Again, just as before, human history is a story of sin’s disruption of God’s ordained unity and the early church was not exempt. Unity in the earliest church was threatened by the lies and deception by Ananias and Sapphira, the prejudice of those who neglected the widows, and by the rigidness of those who demanded Gentiles must become Jews before becoming disciples.
Will there continue to be strife and dissension in the church? Yes, until the day of the LORD this will be so, but we are supposed to be living now like we are going to be then. We are to be working toward perfect unity on earth between all the people of God in the name of the Lord Jesus Christ.
None of this is to say that there will not be bumps, trials, hardships, disagreements it is to say that we are to do all we can to work out all things in a good and godly manner and so that the church does not result in splintering and fracturing.
In other words there is only one true faith. But in the reality of daily living, Christians are not always one in the faith. They do not always agree on what they believe, nor are they always agreed on what it means to trust Christ. The existence of so many denominations and religious organizations dramatizes that disagreement. But the goal of true believers is ever and always unity of the faith. Their goal should be to agree. The aim of believers should be to highlight their areas of agreement without compromising any clearly revealed truth.
The Context –
With verse 10, we begin a new section of the letter. This new section is 1:10-4:21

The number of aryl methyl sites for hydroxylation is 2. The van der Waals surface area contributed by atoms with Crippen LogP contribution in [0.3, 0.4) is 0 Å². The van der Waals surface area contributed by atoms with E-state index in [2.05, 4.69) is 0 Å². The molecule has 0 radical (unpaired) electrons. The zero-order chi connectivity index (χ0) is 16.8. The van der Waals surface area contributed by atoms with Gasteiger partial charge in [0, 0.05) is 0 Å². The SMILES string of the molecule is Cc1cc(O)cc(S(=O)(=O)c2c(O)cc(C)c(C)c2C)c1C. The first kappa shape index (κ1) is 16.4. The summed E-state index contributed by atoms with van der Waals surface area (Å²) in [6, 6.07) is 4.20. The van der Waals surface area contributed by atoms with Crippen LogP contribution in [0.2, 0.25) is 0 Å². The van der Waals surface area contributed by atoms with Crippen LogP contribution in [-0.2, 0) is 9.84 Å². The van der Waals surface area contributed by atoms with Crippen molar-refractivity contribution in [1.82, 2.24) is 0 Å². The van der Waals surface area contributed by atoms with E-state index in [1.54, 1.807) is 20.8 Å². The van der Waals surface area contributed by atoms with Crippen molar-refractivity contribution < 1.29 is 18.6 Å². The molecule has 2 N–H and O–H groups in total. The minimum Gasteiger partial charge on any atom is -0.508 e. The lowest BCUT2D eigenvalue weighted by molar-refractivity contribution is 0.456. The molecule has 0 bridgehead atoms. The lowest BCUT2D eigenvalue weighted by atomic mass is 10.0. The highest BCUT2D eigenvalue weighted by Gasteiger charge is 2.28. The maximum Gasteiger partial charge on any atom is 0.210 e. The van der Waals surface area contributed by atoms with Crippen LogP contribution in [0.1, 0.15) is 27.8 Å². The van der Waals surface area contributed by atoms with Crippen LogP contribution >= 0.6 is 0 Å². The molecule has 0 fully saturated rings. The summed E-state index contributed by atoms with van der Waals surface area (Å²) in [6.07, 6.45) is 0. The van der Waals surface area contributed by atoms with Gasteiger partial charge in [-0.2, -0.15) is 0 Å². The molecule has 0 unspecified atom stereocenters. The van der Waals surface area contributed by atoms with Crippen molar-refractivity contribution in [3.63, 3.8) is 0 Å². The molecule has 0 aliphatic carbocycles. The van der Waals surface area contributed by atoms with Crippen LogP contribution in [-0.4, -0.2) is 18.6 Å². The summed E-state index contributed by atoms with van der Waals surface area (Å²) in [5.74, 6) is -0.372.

David E. Garland makes a great summary of this entire section on pages 38-39: “In developing his argument in these chapters, Paul takes up a concluding affirmation in one unit and then amplifies it in the next unit. He concludes the thanksgiving section in 1:9 by asserting that God called them into the fellowship of his Son, Jesus Christ our Lord. In the next unit (1:10-17) he criticizes them for allowing divisions to arise in the church. The conclusion in 1:17 that he does not preach with eloquent wisdom so as to empty the cross of Christ of its power becomes the subject of the next unit in 1:18-25 about the foolishness of the cross versus human wisdom. The theme of the foolishness and weakness of God (1:25) is developed in 1:26-31 in God’s choice of the foolish and weak. Its conclusion that one can boast only in the Lord (1:31) is developed in 2:1-5, where Paul recalls his first preaching to them in weakness, fear and trembling, and with unadorned speech; yet the power of God created their faith. The concluding contrast between human wisdom and the power of God (2:5) is developed in 2:6-16 with the contrast between the discernment of the spiritual and unspiritual persons. In 3:1-4, Paul characterizes the Corinthians as carnal rather than spiritual people, and cites the party slogans (‘I belong to Paul’ and ‘I belong to Apollos’), derided in 1:12, as proof that they are carnal. This leads into his comparison between himself and Apollos as servants of God, and he uses three metaphors to characterize the church: God’s field (3:5-9a), God’s building (3:9b-15), and God’s temple (3:16-17). In 3:18-23, he recaps his argument about the foolishness of the wisdom of the world, which leads to foolish boasting about leaders. This, in turn, leads to his exhortation on how properly to appraise apostles. They are only servants of Christ. Paul summarizes his argument in 4:6-13 and concludes in 4:14-21 with an exhortation for them to imitate the cruciform existence of apostles. The entire section (1:10-4:21) is set off by the phrase ‘I exhort you’ (1:10; 4:16).”